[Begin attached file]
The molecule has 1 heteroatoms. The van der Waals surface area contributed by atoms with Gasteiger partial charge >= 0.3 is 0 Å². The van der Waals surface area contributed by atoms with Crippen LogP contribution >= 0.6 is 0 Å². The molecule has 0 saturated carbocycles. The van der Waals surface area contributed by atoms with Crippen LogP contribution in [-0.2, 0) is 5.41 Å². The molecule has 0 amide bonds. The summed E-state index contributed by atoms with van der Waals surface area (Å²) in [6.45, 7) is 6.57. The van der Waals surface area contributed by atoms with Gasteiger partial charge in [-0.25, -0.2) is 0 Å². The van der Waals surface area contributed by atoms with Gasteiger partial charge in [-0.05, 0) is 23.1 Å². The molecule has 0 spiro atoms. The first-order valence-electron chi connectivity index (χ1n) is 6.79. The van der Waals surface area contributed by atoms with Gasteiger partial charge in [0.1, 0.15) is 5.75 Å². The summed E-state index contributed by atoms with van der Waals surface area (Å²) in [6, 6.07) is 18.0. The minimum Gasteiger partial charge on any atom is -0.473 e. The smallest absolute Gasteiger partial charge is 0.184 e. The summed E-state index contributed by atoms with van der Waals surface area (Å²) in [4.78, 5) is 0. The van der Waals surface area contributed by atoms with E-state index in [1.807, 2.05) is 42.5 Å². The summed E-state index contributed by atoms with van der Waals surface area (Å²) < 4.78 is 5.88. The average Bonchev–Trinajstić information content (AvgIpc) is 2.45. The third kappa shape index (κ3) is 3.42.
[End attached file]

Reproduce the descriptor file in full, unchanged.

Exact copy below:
The molecule has 1 heteroatoms. The van der Waals surface area contributed by atoms with Gasteiger partial charge >= 0.3 is 0 Å². The van der Waals surface area contributed by atoms with Crippen LogP contribution >= 0.6 is 0 Å². The molecule has 0 saturated carbocycles. The van der Waals surface area contributed by atoms with Crippen LogP contribution in [-0.2, 0) is 5.41 Å². The molecule has 0 amide bonds. The summed E-state index contributed by atoms with van der Waals surface area (Å²) in [6.45, 7) is 6.57. The van der Waals surface area contributed by atoms with Gasteiger partial charge in [-0.25, -0.2) is 0 Å². The van der Waals surface area contributed by atoms with Gasteiger partial charge in [-0.05, 0) is 23.1 Å². The molecule has 0 spiro atoms. The first-order valence-electron chi connectivity index (χ1n) is 6.79. The van der Waals surface area contributed by atoms with Gasteiger partial charge in [0.1, 0.15) is 5.75 Å². The summed E-state index contributed by atoms with van der Waals surface area (Å²) in [6, 6.07) is 18.0. The minimum Gasteiger partial charge on any atom is -0.473 e. The smallest absolute Gasteiger partial charge is 0.184 e. The summed E-state index contributed by atoms with van der Waals surface area (Å²) in [4.78, 5) is 0. The van der Waals surface area contributed by atoms with E-state index in [1.807, 2.05) is 42.5 Å². The summed E-state index contributed by atoms with van der Waals surface area (Å²) < 4.78 is 5.88. The average Bonchev–Trinajstić information content (AvgIpc) is 2.45. The third kappa shape index (κ3) is 3.42.